|Date:||May 27th, 2010 04:19 am (UTC)|| |
going straight to the heart of this post
My spousal unit's eldest son had a bit of the same trouble, when he was young. He not only had difficulty with 't's, but also trouble with words with more than two syllables, combined with a great love of KFC. As they would drive past a Kentucky Fried Chicken establishment, his grandmother would point it out to him and say, "Look! What's that?"
I'm told his response was loud and enthusiastic, and drew some considerable attention from pedestrians.
|Date:||May 27th, 2010 11:48 am (UTC)|| |
Re: going straight to the heart of this post
Kids are great.
The opposite of zing
Of course, the opposite of zing is what is provided by authors that want you on tenterhooks for every line. Their characters apparently can't walk down the street or draw breath without being afflicted by desire, and every single man they meet is a buffet of yumminess which they must describe in thought.
Holy crud, I get so tired of that. Especially since they seem to think that emerald is a common eye color.
(Since I can rarely make out anybody's eye color without the aid of a camera close up on the screen, or being practically at nostril distance in real life, I really really get tired of the whole eye color trope.)
(There are a few people out there who really do have noticeable eye color, but usually it's the result of contacts, not nature. It is a riveting effect, particularly when real; but that's because so few people do have eyes with colors that stand out. Brightly colored eyes, or pale pale eyes, are just not normal in most populations. If somebody has hazel or otherwise nondescript eye color, nobody's going to be able to tell without getting very close.)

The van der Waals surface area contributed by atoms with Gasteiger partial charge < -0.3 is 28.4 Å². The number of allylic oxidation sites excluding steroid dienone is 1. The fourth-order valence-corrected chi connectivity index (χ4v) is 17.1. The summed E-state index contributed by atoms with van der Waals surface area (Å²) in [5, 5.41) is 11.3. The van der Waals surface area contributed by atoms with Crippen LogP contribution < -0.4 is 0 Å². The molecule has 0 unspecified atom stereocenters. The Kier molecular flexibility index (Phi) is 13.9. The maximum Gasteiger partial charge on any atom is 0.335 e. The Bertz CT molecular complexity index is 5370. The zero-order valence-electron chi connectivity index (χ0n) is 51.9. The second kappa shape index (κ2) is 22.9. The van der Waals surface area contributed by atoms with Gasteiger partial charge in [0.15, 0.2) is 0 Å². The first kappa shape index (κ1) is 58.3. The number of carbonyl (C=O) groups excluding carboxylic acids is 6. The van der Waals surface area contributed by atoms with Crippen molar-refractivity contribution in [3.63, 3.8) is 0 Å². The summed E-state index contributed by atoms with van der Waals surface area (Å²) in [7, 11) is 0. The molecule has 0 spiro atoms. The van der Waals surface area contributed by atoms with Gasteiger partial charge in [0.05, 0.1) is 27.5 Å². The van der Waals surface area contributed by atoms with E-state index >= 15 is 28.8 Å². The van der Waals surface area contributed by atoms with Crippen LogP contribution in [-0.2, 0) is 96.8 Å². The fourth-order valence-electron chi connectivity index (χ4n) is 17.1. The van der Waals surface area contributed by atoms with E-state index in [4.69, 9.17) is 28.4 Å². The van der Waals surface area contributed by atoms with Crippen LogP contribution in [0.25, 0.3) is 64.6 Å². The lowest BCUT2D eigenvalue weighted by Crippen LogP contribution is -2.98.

(Sorry. Rabbit hole.)
Anyway... zing does require pacing. Unexpectedness is good, and looking at the matter at different angles and moments is good. But not every moment has to be in alt.
|Date:||May 27th, 2010 12:12 pm (UTC)|| |
Re: The opposite of zing
That's a really good point! And I really agree with you!
(Though not on the eye color thing. I love eye colors. Your example made me laugh because my main character Miranda has green eyes that she describes as matching her Emerald dress. But that is her talking abou ther own eye color (and, in the long run there's a reason why the Italian girl has such an unusual eye color.)
(In real life, I find I notice some eyes and not others. My youngest son's blue eyes often get commented on. My middle son, the Cherubim, has eyes the color of mercury...kind of green and yellow combining into gray...but it's not the color of his eyes one tends to notice.
(I once fell in love with a picture of a child from Ethiopia because her eyes reminded me of the Cherubim--these gorgeous, open, almost magnetic eyes that seemed to look right into you. We inquired about her (We had been waiting for China for more than two years at that point and I was wondering if we should try some other country.) and discovered she was just like the Cherubim. John felt two autistic children would be too much for us, so we continued to wait for China...but I still pray for her and wonder how I was able to pick her out just by her eyes in a photograph.)
But yeah...telling me that the POV character feels desire doesn't do much for me...unless the author makes the character being oggled desirable first.